Venous Needle Dislodgement

How frequent is venous needle dislodgement?

Venous needle dislodgement (VND) is an underreported life-threatening complication of hemodialysis. Its actual incidence is difficult to estimate. One report states that VND occurs more than 200 times daily in the United States and accounts for at least two deaths weekly. Five percent of patients report that VND occurred within the past 3 months, and 77% of dialysis nurses report seeing VND within the past 5 years. The Cleveland Clinic reported an incidence of 1 VND per 538 hemodialysis treatments before the initiation of a quality improvement project aimed at reducing VND, which resulted in a decrease in VND to 1 in 1750 treatments.

What are the consequences of VND?

VND can result in severe hemorrhage and can be fatal without rapid response. With blood pump speeds of 350 to 500 mL/min, VND can result in cardiovascular collapse within minutes. Slower leaks of blood around partially dislodged venous needles can also result in significant blood loss. VND often results in hospitalization, the need for transfusion, and increased requirements of erythropoietin and intravenous iron.

What can be done to prevent VND?

There are standardized procedures for anchoring the venous needle to the skin and dialysis lines to the patient. For catheters, a connector clip can be used to additionally secure the venous line to the venous limb of the catheter. The lower limit of the venous pressure alarm should be set as close to the actual venous pressure as possible. The patient’s access site should be visible at all times.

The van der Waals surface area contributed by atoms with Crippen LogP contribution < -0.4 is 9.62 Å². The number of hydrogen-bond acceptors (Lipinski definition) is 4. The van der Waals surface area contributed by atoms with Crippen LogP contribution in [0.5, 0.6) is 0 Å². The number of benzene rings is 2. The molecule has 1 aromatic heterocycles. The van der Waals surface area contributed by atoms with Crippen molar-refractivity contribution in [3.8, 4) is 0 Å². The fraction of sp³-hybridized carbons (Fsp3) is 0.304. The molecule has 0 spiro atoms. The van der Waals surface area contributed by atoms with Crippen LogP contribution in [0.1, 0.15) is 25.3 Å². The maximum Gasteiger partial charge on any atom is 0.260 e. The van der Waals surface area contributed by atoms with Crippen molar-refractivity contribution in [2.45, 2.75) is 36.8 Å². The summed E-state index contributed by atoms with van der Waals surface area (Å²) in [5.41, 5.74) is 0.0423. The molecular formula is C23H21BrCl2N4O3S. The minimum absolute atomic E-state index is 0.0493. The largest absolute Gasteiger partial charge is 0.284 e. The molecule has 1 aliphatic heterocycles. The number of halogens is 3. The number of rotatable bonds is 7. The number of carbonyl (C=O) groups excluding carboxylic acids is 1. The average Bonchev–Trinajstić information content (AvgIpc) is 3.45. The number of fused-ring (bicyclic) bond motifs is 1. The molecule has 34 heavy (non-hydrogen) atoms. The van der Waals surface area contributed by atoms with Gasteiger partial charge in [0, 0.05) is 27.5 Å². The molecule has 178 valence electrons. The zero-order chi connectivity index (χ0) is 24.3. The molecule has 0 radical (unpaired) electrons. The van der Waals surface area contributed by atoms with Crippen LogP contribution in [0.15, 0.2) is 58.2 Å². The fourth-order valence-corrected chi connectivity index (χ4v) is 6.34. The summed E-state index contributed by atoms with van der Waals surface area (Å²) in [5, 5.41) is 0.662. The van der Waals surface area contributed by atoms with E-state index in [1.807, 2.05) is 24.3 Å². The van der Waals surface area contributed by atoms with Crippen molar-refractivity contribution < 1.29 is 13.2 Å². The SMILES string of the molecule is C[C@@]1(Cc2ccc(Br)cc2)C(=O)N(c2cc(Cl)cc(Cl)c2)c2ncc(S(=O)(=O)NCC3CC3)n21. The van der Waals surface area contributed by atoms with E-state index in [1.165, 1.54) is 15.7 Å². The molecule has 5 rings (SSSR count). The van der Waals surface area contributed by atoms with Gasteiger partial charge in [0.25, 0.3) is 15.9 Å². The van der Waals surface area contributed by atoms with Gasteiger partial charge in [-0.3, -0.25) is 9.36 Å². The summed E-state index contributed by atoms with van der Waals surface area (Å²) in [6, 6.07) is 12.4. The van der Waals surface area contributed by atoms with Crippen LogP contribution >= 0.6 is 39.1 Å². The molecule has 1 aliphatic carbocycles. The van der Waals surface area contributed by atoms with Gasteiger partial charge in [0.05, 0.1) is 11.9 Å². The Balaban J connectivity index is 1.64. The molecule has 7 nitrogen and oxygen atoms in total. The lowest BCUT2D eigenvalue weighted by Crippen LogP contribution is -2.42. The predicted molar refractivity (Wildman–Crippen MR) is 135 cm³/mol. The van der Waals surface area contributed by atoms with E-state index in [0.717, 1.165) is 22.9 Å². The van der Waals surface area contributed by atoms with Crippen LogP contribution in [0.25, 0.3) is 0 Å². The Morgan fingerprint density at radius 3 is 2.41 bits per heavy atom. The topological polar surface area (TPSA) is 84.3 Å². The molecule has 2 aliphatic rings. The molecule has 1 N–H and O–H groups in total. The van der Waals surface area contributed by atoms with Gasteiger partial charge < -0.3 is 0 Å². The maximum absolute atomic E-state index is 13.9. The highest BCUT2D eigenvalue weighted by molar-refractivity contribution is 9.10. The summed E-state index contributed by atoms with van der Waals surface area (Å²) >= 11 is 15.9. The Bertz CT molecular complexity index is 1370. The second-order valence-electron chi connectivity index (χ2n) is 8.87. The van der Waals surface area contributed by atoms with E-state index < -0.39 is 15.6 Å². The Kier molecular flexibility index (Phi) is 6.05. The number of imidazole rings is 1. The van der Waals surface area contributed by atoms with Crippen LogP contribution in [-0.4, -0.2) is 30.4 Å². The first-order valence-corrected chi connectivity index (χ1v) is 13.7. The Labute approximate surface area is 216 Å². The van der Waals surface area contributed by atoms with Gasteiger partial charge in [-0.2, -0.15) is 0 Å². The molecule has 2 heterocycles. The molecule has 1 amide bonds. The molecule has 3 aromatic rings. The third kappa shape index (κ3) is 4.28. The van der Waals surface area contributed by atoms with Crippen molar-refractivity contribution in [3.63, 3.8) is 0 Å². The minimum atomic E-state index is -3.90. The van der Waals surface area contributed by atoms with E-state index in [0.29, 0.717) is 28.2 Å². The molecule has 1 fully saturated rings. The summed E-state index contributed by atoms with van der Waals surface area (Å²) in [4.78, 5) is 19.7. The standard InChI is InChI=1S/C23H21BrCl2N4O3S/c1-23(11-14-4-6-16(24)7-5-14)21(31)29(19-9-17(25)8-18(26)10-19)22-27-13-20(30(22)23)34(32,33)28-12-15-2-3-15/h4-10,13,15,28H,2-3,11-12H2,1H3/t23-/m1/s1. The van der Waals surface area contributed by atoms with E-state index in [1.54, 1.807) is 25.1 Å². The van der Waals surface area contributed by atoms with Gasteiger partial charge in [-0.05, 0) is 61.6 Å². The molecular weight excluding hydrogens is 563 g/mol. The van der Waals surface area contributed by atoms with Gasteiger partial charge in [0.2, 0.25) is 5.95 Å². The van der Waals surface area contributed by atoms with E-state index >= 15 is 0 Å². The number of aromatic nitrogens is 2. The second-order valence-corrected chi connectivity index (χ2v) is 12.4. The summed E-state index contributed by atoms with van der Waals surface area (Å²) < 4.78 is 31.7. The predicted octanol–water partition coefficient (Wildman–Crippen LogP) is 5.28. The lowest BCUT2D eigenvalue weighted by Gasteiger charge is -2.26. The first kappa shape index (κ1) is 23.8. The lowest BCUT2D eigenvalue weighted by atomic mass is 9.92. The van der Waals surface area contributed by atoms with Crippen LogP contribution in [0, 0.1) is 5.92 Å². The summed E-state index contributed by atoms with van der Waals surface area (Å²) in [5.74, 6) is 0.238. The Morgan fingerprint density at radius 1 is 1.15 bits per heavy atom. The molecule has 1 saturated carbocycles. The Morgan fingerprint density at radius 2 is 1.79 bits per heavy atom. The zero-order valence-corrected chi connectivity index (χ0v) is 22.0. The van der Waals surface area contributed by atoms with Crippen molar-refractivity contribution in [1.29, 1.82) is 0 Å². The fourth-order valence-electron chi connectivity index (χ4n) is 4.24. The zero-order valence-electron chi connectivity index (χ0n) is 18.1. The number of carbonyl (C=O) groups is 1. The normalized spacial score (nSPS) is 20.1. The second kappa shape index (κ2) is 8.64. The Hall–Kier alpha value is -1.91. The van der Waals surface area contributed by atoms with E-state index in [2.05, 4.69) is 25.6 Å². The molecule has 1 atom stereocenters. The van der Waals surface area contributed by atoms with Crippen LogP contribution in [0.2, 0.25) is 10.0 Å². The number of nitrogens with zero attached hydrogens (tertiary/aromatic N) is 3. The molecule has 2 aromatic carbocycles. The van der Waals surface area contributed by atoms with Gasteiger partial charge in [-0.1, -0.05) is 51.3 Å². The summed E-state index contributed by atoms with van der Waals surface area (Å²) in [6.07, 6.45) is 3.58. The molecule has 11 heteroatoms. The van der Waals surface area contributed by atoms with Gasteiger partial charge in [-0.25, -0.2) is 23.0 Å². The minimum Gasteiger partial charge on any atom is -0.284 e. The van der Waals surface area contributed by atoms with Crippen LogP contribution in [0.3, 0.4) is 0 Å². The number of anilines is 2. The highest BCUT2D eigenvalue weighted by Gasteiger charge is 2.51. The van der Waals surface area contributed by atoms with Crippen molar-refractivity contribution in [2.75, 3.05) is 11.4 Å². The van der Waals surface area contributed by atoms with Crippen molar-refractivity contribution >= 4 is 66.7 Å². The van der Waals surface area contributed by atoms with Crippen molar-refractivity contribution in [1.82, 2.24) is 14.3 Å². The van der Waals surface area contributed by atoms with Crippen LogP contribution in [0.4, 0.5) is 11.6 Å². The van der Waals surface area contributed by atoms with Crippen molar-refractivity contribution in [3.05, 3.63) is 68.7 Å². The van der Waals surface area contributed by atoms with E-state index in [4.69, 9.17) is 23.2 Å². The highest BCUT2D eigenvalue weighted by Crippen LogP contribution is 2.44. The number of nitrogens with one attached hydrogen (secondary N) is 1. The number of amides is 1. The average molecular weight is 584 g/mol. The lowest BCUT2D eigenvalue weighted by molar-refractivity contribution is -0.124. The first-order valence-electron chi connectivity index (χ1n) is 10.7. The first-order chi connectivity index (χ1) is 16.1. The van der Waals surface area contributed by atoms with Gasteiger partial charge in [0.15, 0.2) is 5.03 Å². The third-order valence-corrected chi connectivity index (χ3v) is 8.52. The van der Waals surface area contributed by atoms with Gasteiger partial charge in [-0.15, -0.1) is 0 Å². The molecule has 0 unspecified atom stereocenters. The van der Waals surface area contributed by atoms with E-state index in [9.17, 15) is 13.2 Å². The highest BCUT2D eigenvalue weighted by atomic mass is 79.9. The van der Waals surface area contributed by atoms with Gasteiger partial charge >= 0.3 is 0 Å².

What can be done to detect VND?

There is evidence that the use of the dialysis machine venous pressure alarm alone is not adequate to detect VND in many situations, including when a patient’s venous pressure is very low (<25 mm Hg), when there is partial needle dislodgement, or when materials like clothing or blankets cover and obstruct the venous needle.

In 2010, a Veterans Administration patient safety alert recommended the use of an alarm to detect VND in high-risk patients. Patients who are restless or confused and those receiving dialysis outside the regular dialysis unit (in private or secluded rooms or by nocturnal hemodialysis) are at greatest risk. The Redsense dialysis alarm is a single-use fiberoptic blood sensor patch that is placed over the venous needle site. Blood detection will result in an audible and visual (flashing red light) alarm. A newer device, the WetAlert Wireless Wetness Detector, interacts with the 2008K@home hemodialysis machine. In addition to producing a visual and audible alarm, it automatically stops the blood pump and closes the venous line clamp when a blood leak is detected.

Suggested Reading

2. 

Morales M, Padilla-Kastenberg G. Venous needle dislodgement in dialysis clinic settings: a compilation of best practices and prevention. Renal Business Today. February 2013.

3. 

Venous Needle Dislodgement, Cleveland Clinic. http://www.kidneypatientsafety.org.

4. 

Hurst J. Venous needle dislodgement: a universal concern. Eur Nephrol 2011; 5:148–51.